How'd your favorite band get its name?

Bad Bad Hats

Bad Bad Hats Zoe Prinds-Flash

Naming a baby is probably easier than naming a band. Children’s names are typically recycled from one generation to another, and most don’t get plastered on record covers, theater marquees, and T-shirts.

The pursuit of a poetic, Googlable band name has led local bands to some odd places, and there’s often a story behind some of the oddest. This week, I played the Annoying Coworker and asked some Twin Cities’ musicians how they named their babies.

Bad Bad Hats

When the AV Club included Bad Bad Hats on a 2016 list of “funny, bad, funny-bad, or otherwise notable” band names, they missed the Madeline reference. Most people do.

But sure enough, singer Kerry Alexander was inspired by a 1991 TV short wherein the titular redheaded schoolgirl dubs her misanthropic neighbor Pepito a “bad hat.”

“If I was causing trouble or being naughty, my parents would be like, ‘Are you being a bad hat right now, Kerry?’” Alexander explains. “And I hated being called a bad hat. I was a good hat.”

When Bad Bad Hats were forming at Macalester, the phrase popped back into Alexander’s head. Pepito was a fitting muse for a band that sounded so innocent while singing about revenge sex.

“It was a nice balance,” Alexander says. “I was trying to start an indie rock band that made sweet music, and we had this cartoon troublemaker as our mascot.”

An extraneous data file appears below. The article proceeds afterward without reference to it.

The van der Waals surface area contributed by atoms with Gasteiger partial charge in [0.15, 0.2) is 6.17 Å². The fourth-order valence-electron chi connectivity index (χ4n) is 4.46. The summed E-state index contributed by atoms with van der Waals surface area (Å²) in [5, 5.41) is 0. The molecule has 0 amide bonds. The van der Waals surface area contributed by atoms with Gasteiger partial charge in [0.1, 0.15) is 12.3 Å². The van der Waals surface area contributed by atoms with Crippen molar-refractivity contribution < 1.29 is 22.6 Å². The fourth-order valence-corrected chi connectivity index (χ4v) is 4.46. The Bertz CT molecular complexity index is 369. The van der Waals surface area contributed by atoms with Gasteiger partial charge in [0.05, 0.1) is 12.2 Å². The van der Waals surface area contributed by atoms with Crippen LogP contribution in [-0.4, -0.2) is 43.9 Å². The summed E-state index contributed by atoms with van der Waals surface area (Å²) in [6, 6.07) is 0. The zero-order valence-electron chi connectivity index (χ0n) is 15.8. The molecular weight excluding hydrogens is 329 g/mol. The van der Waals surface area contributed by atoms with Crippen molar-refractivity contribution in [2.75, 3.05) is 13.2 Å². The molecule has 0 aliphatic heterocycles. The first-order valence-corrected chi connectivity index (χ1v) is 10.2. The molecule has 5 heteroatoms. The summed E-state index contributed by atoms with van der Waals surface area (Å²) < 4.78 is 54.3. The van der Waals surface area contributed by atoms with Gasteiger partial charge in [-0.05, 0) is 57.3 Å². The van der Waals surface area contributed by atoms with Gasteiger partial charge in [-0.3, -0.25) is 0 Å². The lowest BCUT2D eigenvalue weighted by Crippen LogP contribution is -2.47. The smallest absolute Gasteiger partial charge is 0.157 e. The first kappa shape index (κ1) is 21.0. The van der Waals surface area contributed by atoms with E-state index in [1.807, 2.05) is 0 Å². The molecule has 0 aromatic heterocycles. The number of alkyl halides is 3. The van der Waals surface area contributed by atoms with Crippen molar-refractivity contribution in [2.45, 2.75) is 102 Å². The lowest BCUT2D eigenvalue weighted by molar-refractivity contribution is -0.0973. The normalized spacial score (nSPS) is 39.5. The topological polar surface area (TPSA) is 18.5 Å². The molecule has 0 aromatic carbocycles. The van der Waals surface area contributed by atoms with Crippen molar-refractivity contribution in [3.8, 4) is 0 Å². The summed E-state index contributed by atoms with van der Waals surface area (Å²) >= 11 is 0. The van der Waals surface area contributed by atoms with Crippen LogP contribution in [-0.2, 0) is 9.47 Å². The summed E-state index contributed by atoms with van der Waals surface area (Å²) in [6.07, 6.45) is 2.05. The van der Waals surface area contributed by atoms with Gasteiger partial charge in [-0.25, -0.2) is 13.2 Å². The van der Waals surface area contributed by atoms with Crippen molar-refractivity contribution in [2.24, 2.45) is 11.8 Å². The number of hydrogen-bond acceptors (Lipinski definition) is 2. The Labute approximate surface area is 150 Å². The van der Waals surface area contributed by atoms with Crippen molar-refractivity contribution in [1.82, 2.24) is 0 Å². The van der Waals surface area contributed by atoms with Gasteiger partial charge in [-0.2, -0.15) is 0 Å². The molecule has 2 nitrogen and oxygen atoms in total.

Bob Ross Mob Boss

Sometimes genius is simple. City Pages’ 2019 Best Band Name winners Bob Ross Mob Boss had their aha moment in a group chat.

“Both [bandmate Braden Fischer] and I spend a lot of time tossing around puns,” singer Aaron Frederick says. It was Fischer who threw out the painter-based double rhyme. “We actually have a screenshot from the exact moment we decided on it. We just thought it’d be funny and went with it.”

Other names that popped up include Pfft and Vegan Cannibal. There was one more option that’s equally as absurd as Bob Ross Mob Boss, but the band’s saving that one for the name of their forthcoming EP.

Tickle Torture

Elliott Kozel first conceived of Tickle Torture as a children’s music project, but soon he realized parents might blanch at a fetish-themed band with “torture” in the name. That wasn’t the end of the line for the moniker, as it re-emerged around the time Kozel started wearing glittery face masks.